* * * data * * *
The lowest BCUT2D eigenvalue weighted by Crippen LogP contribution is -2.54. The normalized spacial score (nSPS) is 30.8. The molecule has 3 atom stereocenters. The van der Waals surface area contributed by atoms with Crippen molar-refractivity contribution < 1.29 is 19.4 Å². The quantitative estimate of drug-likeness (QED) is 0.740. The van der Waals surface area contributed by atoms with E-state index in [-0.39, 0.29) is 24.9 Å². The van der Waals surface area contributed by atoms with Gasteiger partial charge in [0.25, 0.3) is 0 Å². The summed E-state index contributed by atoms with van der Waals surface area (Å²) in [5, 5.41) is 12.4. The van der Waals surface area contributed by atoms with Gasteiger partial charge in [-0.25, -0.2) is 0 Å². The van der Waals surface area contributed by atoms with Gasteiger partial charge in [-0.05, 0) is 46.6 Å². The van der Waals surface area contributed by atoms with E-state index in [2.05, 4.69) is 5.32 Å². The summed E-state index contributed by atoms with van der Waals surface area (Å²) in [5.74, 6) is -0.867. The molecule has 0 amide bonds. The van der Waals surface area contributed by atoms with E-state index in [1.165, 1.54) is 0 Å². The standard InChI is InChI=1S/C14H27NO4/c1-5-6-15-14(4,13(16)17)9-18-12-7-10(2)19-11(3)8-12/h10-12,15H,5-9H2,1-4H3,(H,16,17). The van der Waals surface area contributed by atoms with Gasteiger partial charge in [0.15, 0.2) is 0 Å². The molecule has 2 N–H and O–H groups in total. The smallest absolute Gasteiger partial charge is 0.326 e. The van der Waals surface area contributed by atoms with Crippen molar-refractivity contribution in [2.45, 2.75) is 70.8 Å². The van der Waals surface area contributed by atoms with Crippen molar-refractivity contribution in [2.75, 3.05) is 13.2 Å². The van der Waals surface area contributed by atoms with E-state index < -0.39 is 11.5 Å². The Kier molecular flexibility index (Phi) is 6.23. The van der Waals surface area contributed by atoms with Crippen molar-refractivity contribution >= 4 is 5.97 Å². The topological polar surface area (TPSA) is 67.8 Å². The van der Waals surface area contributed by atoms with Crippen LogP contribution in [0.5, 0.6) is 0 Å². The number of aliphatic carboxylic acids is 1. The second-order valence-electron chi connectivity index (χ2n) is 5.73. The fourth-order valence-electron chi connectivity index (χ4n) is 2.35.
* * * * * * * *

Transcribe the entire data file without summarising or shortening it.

The lowest BCUT2D eigenvalue weighted by Crippen LogP contribution is -2.54. The normalized spacial score (nSPS) is 30.8. The molecule has 3 atom stereocenters. The van der Waals surface area contributed by atoms with Crippen molar-refractivity contribution < 1.29 is 19.4 Å². The quantitative estimate of drug-likeness (QED) is 0.740. The van der Waals surface area contributed by atoms with E-state index in [-0.39, 0.29) is 24.9 Å². The van der Waals surface area contributed by atoms with Gasteiger partial charge in [0.25, 0.3) is 0 Å². The summed E-state index contributed by atoms with van der Waals surface area (Å²) in [5, 5.41) is 12.4. The van der Waals surface area contributed by atoms with Gasteiger partial charge in [-0.25, -0.2) is 0 Å². The van der Waals surface area contributed by atoms with Gasteiger partial charge in [-0.05, 0) is 46.6 Å². The van der Waals surface area contributed by atoms with E-state index in [2.05, 4.69) is 5.32 Å². The summed E-state index contributed by atoms with van der Waals surface area (Å²) in [5.74, 6) is -0.867. The molecule has 0 amide bonds. The van der Waals surface area contributed by atoms with E-state index in [1.165, 1.54) is 0 Å². The standard InChI is InChI=1S/C14H27NO4/c1-5-6-15-14(4,13(16)17)9-18-12-7-10(2)19-11(3)8-12/h10-12,15H,5-9H2,1-4H3,(H,16,17). The van der Waals surface area contributed by atoms with Gasteiger partial charge in [0.15, 0.2) is 0 Å². The molecule has 2 N–H and O–H groups in total. The smallest absolute Gasteiger partial charge is 0.326 e. The van der Waals surface area contributed by atoms with Crippen molar-refractivity contribution in [2.45, 2.75) is 70.8 Å². The van der Waals surface area contributed by atoms with Crippen molar-refractivity contribution in [2.75, 3.05) is 13.2 Å². The van der Waals surface area contributed by atoms with E-state index < -0.39 is 11.5 Å². The Kier molecular flexibility index (Phi) is 6.23. The van der Waals surface area contributed by atoms with Crippen molar-refractivity contribution >= 4 is 5.97 Å². The topological polar surface area (TPSA) is 67.8 Å². The van der Waals surface area contributed by atoms with Crippen LogP contribution in [0.5, 0.6) is 0 Å². The number of aliphatic carboxylic acids is 1. The second-order valence-electron chi connectivity index (χ2n) is 5.73. The fourth-order valence-electron chi connectivity index (χ4n) is 2.35.